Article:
Now there are some obstacles to this. For example it was easier to distrust a single government in the DDR than it is to see through the bias of many independent media channels nowadays. Specially since they have corroboration from the left media outside Germany. And they have the support of the elite academia as well, who live in a fantasy world. But Germans are allowed to travel, which they still love to do, and they will see the prosperity gap as it widens further.

And JR has a point in my opinion. The opposition is lacking a charismatic politician to challenge Schroeder. Although that could also be the doing of the media, which refuses to report on the opposition and presents Schroeder as hard-working and Fischer as a half-god.

If you have no message, no vision ......it does not matter who the messenger is.

I thought Miniter's column had a "put a happy face" on it feel. We will all talk about how "we are going to change" . . . but nothing, beyond expelling a lot of hot air, does.

If I were king of the forest . . . I would simply start doing to Europe what it seems more than comfortable doing to the U.S.A.
Start telling the truth! For example;

On Iraq:
1) "The U.S.A. always wants to work with her allies on problems that confront us all. We appreciate the EU nations willingness to consider renegotiating or forgiving the Iraqi peoples debt that was left over from oil contracts signed between the EU and the criminal Hussein regime."
We would of course appreciate Germany and France as coalition partners in the liberation of Iraq, if we could figure out a way they could contribute that would be of any additive value at all!"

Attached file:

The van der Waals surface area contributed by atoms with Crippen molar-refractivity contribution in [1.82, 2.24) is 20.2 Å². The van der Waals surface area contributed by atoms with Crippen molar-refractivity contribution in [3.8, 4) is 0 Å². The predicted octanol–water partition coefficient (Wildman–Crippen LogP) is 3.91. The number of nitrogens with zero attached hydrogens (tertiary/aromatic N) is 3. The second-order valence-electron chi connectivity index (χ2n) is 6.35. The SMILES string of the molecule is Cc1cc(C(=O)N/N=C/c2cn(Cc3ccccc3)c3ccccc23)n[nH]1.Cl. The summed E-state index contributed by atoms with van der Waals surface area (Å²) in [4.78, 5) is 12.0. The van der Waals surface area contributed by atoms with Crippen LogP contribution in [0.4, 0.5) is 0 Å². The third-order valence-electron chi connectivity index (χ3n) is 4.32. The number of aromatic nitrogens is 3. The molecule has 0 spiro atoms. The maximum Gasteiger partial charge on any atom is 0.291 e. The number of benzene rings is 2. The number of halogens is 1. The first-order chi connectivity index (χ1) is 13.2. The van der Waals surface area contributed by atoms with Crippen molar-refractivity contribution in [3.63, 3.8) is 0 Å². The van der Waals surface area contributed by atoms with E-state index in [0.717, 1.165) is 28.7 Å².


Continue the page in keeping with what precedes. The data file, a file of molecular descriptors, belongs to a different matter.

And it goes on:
On providing relief:
2) "The U.S.A. always wants to work with her allies on problems that confront us all. But there currently is no space available to carry the small German government contribution on the American military transports already delivering relief supplies to the tsunamil victims this past week."

On Kyoto:
3) "The U.S.A. always wants to work with her allies on problems that confront us all. And the U.S.A. will consider relooking at the Kyoto Accord as soon as a majority of the EU proves it is capable of, or ever really even intends, compliance.

On Darfur:
4. "The U.S.A. always wants to work with her allies on problems that confront us all. However to continue to do it the "EU/ UNITED NATIONS" way, and stand by while discussing the definition of "Genocide" as another 70,000 Sudanese Africans are slaughtered is totally unacceptable."

I think the Europeans believe they can say and do just about anything without any blowback. Why doesn't the U.S. release all the documents they have from Iraq about the EU involvement in the criminal hussein regime. The Deutsch built bunkers, the French and Russian oil deals, the Chinese and French military hardware and chemical deals, and who was profiting from the (nearly ignored in the european media,) "Food for Oil" scandal.

Just play their same game back at 'em. Only do it by telling the truth, not make up their little michael moore-ish half truths and preferred myths.

Tyranno

PS: But the U.S. won't! It doesn't play that way. Though demographics being what they are, the U.S. can pretty much just sit back and watch old europe implode on itself. The trick will be to ensure they don't again drag the whole world into their latest deadly little navel gazing, miasma.


Tyranno